What is 5G?

5G is the technology that provides today’s fastest mobile internet connections. It’s an abbreviation for fifth-generation cellular broadband, following on from the older 4G standard (also known as LTE).

5G was launched in the UK in 2019. The first network provider to support it was EE, but today all four of the major mobile providers – EE, O2, Three and Vodafone – use the technology, as do most of the smaller companies that lease their networks.

5G hasn’t replaced 4G, however. The previous-generation networks are still up and running, so older phones and tablets can still be used. And 5G-capable devices will fall back to a 4G connection if a 5G signal isn’t available.

How fast is 5G?

As with all wireless technologies, the speed of a 5G connection depends on a lot of variables. These include signal strength, operator capacity and the capabilities of the device you’re using.

In general though, 5G connections in urban areas of the UK normally provide internet speeds between 90Mbits/sec and 230Mbits/sec. That’s a huge increase over 4G, which rarely exceeds 30Mbits/sec.

As if that weren’t fast enough, the 5G standard also supports ultra-high-band “millimetre wave” connections, which can go faster than 3Gbits/sec. However, this technology only works over short distances, and it isn’t currently available anywhere in the UK.

Why is 5G important?

The sheer speed of 5G means it can be used for roles that previously required a fixed internet line. For example, travellers can get a fast connection to a company network or a remote desktop from wherever they are.

There’s even enough bandwidth for multiple people to share a 5G connection: a mobile router with a 5G SIM slot can provide a wireless network for a whole team. Such a network can be managed like any other corporate LAN, with custom security and access controls, so it’s perfect for temporary workspaces or site installations. It’s also safer than using third-party Wi-Fi, as there’s no opportunity for the Wi-Fi operator to monitor your activity.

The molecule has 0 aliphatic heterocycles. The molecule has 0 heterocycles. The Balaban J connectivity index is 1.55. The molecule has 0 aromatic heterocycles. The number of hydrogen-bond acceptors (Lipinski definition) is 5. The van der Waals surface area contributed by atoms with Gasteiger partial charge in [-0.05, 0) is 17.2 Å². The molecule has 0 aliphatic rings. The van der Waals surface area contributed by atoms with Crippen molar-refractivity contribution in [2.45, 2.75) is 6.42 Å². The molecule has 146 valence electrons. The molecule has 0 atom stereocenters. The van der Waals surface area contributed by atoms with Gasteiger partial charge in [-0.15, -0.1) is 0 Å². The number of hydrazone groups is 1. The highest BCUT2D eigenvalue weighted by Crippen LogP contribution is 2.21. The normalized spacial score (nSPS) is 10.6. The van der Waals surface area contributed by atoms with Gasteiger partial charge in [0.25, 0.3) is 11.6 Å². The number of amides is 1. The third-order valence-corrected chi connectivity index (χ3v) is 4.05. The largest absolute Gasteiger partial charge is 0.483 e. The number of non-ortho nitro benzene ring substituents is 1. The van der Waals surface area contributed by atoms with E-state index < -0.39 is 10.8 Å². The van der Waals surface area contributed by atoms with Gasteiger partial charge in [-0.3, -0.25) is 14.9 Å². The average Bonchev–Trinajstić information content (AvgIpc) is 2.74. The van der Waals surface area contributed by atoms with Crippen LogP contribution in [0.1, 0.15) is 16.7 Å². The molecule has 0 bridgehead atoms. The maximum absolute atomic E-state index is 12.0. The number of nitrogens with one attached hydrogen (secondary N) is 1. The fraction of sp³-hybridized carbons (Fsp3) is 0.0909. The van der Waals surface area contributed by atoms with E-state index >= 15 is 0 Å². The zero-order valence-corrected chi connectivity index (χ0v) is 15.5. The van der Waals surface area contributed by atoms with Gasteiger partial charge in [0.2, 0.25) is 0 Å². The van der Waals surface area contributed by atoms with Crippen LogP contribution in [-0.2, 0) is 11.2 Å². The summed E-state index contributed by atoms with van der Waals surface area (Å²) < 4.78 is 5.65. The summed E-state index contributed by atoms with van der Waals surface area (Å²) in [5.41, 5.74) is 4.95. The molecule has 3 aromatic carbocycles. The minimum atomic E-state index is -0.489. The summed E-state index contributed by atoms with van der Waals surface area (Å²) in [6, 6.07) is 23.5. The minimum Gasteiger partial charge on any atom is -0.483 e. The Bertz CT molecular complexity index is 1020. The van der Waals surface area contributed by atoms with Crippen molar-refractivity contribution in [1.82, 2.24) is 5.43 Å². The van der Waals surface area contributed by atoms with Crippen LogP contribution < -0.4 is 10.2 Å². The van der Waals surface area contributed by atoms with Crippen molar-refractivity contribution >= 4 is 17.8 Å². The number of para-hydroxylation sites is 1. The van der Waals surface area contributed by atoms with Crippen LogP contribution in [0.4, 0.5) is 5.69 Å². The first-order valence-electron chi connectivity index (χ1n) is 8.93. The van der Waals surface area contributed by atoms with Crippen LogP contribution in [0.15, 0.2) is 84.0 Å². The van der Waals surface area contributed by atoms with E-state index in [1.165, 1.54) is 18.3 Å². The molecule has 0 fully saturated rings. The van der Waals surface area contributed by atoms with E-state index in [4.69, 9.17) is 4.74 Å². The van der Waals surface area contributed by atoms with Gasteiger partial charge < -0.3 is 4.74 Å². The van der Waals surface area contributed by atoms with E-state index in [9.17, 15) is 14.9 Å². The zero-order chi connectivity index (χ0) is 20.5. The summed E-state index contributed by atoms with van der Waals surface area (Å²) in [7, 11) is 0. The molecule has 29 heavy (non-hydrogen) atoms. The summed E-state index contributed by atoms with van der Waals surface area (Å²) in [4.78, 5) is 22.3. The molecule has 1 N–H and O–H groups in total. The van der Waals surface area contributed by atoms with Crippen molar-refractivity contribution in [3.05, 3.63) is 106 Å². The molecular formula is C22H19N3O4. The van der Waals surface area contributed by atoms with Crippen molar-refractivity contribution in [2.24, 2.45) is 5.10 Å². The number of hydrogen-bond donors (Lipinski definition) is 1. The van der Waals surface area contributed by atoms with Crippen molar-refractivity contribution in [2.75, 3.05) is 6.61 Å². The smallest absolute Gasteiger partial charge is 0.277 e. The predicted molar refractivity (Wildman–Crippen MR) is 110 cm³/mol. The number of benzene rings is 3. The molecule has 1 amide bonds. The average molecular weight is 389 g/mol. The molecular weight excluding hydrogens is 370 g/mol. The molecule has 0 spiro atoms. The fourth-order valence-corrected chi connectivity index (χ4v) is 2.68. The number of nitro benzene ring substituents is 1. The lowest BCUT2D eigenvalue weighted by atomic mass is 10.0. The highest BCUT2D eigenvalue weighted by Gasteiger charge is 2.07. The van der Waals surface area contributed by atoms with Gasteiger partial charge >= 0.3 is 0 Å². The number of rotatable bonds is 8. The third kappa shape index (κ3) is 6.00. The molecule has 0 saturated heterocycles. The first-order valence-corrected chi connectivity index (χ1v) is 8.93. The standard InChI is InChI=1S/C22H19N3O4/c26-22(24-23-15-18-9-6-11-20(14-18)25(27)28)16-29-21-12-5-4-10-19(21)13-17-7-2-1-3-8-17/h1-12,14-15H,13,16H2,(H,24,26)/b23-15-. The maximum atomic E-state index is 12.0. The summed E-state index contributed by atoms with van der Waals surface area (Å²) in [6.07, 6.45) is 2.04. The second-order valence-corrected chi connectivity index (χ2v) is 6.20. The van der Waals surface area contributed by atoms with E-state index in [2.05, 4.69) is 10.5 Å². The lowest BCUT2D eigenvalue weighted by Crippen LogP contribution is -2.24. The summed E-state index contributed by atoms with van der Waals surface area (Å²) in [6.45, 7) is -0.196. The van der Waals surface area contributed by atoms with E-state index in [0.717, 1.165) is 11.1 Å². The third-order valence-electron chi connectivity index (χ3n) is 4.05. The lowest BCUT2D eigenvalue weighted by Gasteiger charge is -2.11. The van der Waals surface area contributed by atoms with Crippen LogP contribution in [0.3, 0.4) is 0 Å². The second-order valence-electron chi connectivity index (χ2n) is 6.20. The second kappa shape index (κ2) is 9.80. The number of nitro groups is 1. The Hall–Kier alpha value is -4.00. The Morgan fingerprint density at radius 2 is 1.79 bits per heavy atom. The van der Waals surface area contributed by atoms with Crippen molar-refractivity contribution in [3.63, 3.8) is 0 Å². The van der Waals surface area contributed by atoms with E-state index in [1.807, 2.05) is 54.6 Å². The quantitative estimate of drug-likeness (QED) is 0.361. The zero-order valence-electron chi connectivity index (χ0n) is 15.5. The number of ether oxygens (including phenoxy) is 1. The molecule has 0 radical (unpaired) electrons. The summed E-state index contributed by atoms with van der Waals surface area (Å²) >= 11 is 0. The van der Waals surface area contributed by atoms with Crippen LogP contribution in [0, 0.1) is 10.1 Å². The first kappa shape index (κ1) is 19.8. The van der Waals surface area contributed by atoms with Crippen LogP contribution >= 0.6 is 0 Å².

As well as higher bandwidth, 5G benefits from lower latency than 4G. When data is requested over a 4G network, there’s typically a lag of between 20ms and 50ms before the response comes back. That may not sound like much, but it can have a noticeable effect on interactive activities such as video conferencing and live collaborations. 5G cuts the delay to less than 10ms, making everything feel more instantaneous and responsive.

What are the drawbacks of 5G?

5G has the same limitations as any cellular data technology. The main one is coverage: it’s possible to get a fast 5G connection in most British towns and cities, but you can’t assume you’ll get a strong signal in all locations, especially once you move into the countryside.

There’s also a certain amount of management required. 5G services require a SIM, which will likely expire if you don’t keep up your payments. What’s more, your connection will almost certainly come with a data cap – so if you’re relying on 5G to stay productive, you’ll need to keep track of your usage.

What is 5g – a Summary

  • 5G is today’s fastest mobile internet technology, enabling an online experience that’s comparable to a fixed broadband line. 
  • A 5G router can provide a secure multi-user wireless network anywhere where there’s a signal. 
  • However, coverage isn’t universal, and in some locations a 5G device may fall back to 4G. 
  • 5G connections also require a compatible SIM, and are usually subject to a data cap. 
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Darien Graham-Smith

Darien is one of the UK's most knowledgeable technical journalists. You will find him in PC Pro magazine, writing reviews for a variety of sites and on guitar with his band The Red Queens. His explainer articles help TechFinitive's audience understand how technology works.